Glorious times ahead!

What struck me most until this point was the amazing gameplay loop of Monster Hunter. This was my first MH game and I never really understood the fan culture surrounding the franchise, but then… then I finally got it.

The pacing of progression is phenomenal. Every upgrade is not too far away from your grasp at this rather early stage of the game. The Monsters always yield the exact right amount of materials to upgrade your weapons and armor in order to keep you going. There is just some amount of such’n’such bones missing? – let’s just go hunt an Anjanath! I am missing this’n’that tooth? – let’s hunt a Diabolos!

Monster fights are FIGHTS. The game communicates very openly, that you are prepared to take the challenge, or you are not. Monsters are unforgiving, that you can maybe escape one-shot mechanics, but are not efficient in a way, that you deal enough damage to finally overcome the Monster in the later fighting phases (especially Elder Dragons). Learning to read the Monsters and to foresee their pattern (without being able to always predict it) keeps you on your toes and makes you realize that your jaw feels sore after the fight, simply of being so tense and into it.

Repetition is not a big deal. Of course, you will grind and – of course – you will do the same bounties and missions over and over and over and over and over again. However, Monsters are not always acting in the same way and the environment has its tiny interplay and interaction in every hunt you engage. This will let you have challenging fights and individual experiences when hunting.

The detailled environment is just amazing. I am not talking about graphics quality, but the detailed environment that supports the immersion and contributes to fighting in a huge arena, with various tricks at your disposal. Not always did we remember all the traps and bolders around us, but when we did, it was always very rewarding to make use of them.

Multiplayer, but not multiplayer, and voice. The game got so much better, when playing together. I am used to play alone in online games, simply because of my limited play-time in the evening and my often abrupt end of play-sessions. In MH though, the game made so much more “sense” when playing together via voice. Arena fights were so much fun, unrelated to the type of Monster, but simply the shared experience of trapping, luring, and cursing over the Monster’s ass**** behavior, finalized by bold claims of victory.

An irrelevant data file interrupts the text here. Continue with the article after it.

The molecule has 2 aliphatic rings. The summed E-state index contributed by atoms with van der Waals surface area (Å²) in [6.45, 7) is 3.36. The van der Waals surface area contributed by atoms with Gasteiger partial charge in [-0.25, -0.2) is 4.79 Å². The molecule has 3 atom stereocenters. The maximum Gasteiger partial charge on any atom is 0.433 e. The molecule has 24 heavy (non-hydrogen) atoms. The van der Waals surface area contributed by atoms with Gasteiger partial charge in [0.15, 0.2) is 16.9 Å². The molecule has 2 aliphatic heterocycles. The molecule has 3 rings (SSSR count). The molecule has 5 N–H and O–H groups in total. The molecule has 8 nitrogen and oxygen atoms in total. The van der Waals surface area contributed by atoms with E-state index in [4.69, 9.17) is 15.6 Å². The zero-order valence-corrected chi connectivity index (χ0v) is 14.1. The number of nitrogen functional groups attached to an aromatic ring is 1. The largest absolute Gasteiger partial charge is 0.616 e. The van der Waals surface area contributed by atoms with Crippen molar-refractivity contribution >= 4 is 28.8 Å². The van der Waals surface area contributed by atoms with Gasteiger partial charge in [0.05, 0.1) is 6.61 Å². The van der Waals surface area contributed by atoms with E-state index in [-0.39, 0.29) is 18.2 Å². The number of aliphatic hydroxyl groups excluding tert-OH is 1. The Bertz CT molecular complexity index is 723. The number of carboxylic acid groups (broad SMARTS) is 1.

Ultimately, I was transfixed on getting the next weapon or armor upgrade, on throwing more time on whichever Monster comes or whatever event happens, on completing the Witcher event and farming Ciri’s armor, because … Ciri!? Witcher?! Megaman?!


It did not come to pass and a sudden urge to stop playing manifested, which may be best described as some sort of inceptive hunch, that whispered in my ear: Shhht! Hey, you! You actually completed the game, didn’t you?

Followed by rather obvious questions of reason:

  • Why would you like to and need to grind more? And for what really? Isn’t that all a big waste of time? There is so much other stuff to do with your time! I mean: check your game library?
  • Look on how many materials you need for the next upgrade; besides: what is the next upgrade anyway? What is the best upgrade? Let’s look for a reddit guide or a video…
  • Kulve Taroth raid, really? With 16 other hunters? Oh, we know how this will end: You will faint cart your group out of the game and then you will have to rely on the rest of the hunters to somehow finish this… Good times! What an experience… oh, it only last until June 6th?

Sometimes I wonder, if too much content is a good thing. Sometimes I wonder, if you can spin games forever, and they are still enjoyably fun for me.

Monster Hunter World does an excellent job in progressing and leading you to the ultimate grind – and I did not even get this far! But still, the grind is not the issue. The story is so absurd in this game, that I do not even dare to think too much about the ‘What?‘, ‘Why?!‘ and ‘WTFs!!!?‘ in it, and I wonder if there lies some reason for my sudden loss of motivation. That not the grind is the problem, but the undirected-meaningless grind. Meaningless does not only mean story-induced, but also goal-bound meaninglessness.

  • What is the next goal and where can I find it?
  • Does a game with self set goals give me a rewarding experience?
  • Is the mechanic enough to keep me going?
Exhaustion, depression, … incompleted.

My friends still love the game and they will probably continue to progress further and have lots of fun (one reached HR70+ already); for me, well, it lost the appeal completely with this awkward combination of lack of story and lack of comprehensible / reasonable goals. I envy my friends for it, because somehow, I still want to go forward and progress further, but I do not see any reason why I should do that and even sink another hour into it…

Ultimately, the Monster, that is Monster Hunter World, became too big too hunt for me; and there is no way of a capture in the end.

Stalled, because of a noticable absence of story and no clear goals for continuing the grind after the core game experience.

The Incompletionist